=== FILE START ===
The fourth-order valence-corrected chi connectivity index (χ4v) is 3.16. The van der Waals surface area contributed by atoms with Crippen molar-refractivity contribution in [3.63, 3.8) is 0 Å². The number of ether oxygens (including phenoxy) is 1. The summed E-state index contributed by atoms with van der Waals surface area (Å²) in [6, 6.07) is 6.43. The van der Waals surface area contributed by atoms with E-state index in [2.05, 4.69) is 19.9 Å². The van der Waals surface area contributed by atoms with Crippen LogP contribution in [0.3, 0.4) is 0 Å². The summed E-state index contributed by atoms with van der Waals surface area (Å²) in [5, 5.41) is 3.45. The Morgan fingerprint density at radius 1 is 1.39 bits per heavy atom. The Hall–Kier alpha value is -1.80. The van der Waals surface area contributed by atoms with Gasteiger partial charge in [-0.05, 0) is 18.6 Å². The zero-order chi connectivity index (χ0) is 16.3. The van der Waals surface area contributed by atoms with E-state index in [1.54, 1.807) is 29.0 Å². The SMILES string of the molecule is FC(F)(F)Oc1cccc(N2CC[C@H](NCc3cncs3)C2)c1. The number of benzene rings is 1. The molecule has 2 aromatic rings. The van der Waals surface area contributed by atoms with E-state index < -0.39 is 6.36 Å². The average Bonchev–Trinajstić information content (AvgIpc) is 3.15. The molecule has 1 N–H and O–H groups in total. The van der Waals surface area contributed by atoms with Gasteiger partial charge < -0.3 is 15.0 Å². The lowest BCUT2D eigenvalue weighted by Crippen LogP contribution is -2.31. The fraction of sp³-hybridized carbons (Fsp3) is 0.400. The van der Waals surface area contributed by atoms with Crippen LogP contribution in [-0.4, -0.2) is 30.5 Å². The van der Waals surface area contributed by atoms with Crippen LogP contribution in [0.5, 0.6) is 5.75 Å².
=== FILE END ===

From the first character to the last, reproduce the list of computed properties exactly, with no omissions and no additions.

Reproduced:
The fourth-order valence-corrected chi connectivity index (χ4v) is 3.16. The van der Waals surface area contributed by atoms with Crippen molar-refractivity contribution in [3.63, 3.8) is 0 Å². The number of ether oxygens (including phenoxy) is 1. The summed E-state index contributed by atoms with van der Waals surface area (Å²) in [6, 6.07) is 6.43. The van der Waals surface area contributed by atoms with E-state index in [2.05, 4.69) is 19.9 Å². The van der Waals surface area contributed by atoms with Crippen LogP contribution in [0.3, 0.4) is 0 Å². The summed E-state index contributed by atoms with van der Waals surface area (Å²) in [5, 5.41) is 3.45. The Morgan fingerprint density at radius 1 is 1.39 bits per heavy atom. The Hall–Kier alpha value is -1.80. The van der Waals surface area contributed by atoms with Gasteiger partial charge in [-0.05, 0) is 18.6 Å². The zero-order chi connectivity index (χ0) is 16.3. The van der Waals surface area contributed by atoms with E-state index in [1.54, 1.807) is 29.0 Å². The SMILES string of the molecule is FC(F)(F)Oc1cccc(N2CC[C@H](NCc3cncs3)C2)c1. The number of benzene rings is 1. The molecule has 2 aromatic rings. The van der Waals surface area contributed by atoms with E-state index < -0.39 is 6.36 Å². The average Bonchev–Trinajstić information content (AvgIpc) is 3.15. The molecule has 1 N–H and O–H groups in total. The van der Waals surface area contributed by atoms with Gasteiger partial charge < -0.3 is 15.0 Å². The lowest BCUT2D eigenvalue weighted by Crippen LogP contribution is -2.31. The fraction of sp³-hybridized carbons (Fsp3) is 0.400. The van der Waals surface area contributed by atoms with Crippen LogP contribution in [-0.4, -0.2) is 30.5 Å². The van der Waals surface area contributed by atoms with Crippen LogP contribution in [0.5, 0.6) is 5.75 Å².